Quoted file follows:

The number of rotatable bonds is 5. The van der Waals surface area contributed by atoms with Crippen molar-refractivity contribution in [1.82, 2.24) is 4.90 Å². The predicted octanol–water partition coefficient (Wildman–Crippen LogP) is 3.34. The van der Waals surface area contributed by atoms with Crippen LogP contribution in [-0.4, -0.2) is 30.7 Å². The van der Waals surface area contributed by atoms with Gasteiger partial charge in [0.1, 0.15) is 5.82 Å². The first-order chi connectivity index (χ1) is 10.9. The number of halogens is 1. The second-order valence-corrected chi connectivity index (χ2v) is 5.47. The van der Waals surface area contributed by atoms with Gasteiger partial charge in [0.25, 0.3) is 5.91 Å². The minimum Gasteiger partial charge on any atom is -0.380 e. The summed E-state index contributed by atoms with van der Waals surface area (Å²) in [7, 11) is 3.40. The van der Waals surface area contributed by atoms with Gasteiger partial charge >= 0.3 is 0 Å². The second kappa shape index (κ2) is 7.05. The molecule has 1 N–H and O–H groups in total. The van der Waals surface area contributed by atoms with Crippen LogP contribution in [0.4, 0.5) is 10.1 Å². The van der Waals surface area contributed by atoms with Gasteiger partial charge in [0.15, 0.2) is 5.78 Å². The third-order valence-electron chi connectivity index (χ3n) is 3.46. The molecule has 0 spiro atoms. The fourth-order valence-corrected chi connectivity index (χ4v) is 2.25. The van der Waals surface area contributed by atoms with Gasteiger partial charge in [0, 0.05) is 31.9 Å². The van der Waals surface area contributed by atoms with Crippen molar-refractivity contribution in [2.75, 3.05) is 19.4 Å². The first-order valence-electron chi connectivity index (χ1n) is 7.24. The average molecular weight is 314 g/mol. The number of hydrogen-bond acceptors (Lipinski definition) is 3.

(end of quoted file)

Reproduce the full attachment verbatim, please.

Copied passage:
The number of rotatable bonds is 5. The van der Waals surface area contributed by atoms with Crippen molar-refractivity contribution in [1.82, 2.24) is 4.90 Å². The predicted octanol–water partition coefficient (Wildman–Crippen LogP) is 3.34. The van der Waals surface area contributed by atoms with Crippen LogP contribution in [-0.4, -0.2) is 30.7 Å². The van der Waals surface area contributed by atoms with Gasteiger partial charge in [0.1, 0.15) is 5.82 Å². The first-order chi connectivity index (χ1) is 10.9. The number of halogens is 1. The second-order valence-corrected chi connectivity index (χ2v) is 5.47. The van der Waals surface area contributed by atoms with Gasteiger partial charge in [0.25, 0.3) is 5.91 Å². The minimum Gasteiger partial charge on any atom is -0.380 e. The summed E-state index contributed by atoms with van der Waals surface area (Å²) in [7, 11) is 3.40. The van der Waals surface area contributed by atoms with Gasteiger partial charge >= 0.3 is 0 Å². The second kappa shape index (κ2) is 7.05. The molecule has 1 N–H and O–H groups in total. The van der Waals surface area contributed by atoms with Crippen LogP contribution in [0.4, 0.5) is 10.1 Å². The van der Waals surface area contributed by atoms with Gasteiger partial charge in [0.15, 0.2) is 5.78 Å². The third-order valence-electron chi connectivity index (χ3n) is 3.46. The molecule has 0 spiro atoms. The fourth-order valence-corrected chi connectivity index (χ4v) is 2.25. The van der Waals surface area contributed by atoms with Gasteiger partial charge in [0, 0.05) is 31.9 Å². The van der Waals surface area contributed by atoms with Crippen molar-refractivity contribution in [2.75, 3.05) is 19.4 Å². The first-order valence-electron chi connectivity index (χ1n) is 7.24. The average molecular weight is 314 g/mol. The number of hydrogen-bond acceptors (Lipinski definition) is 3.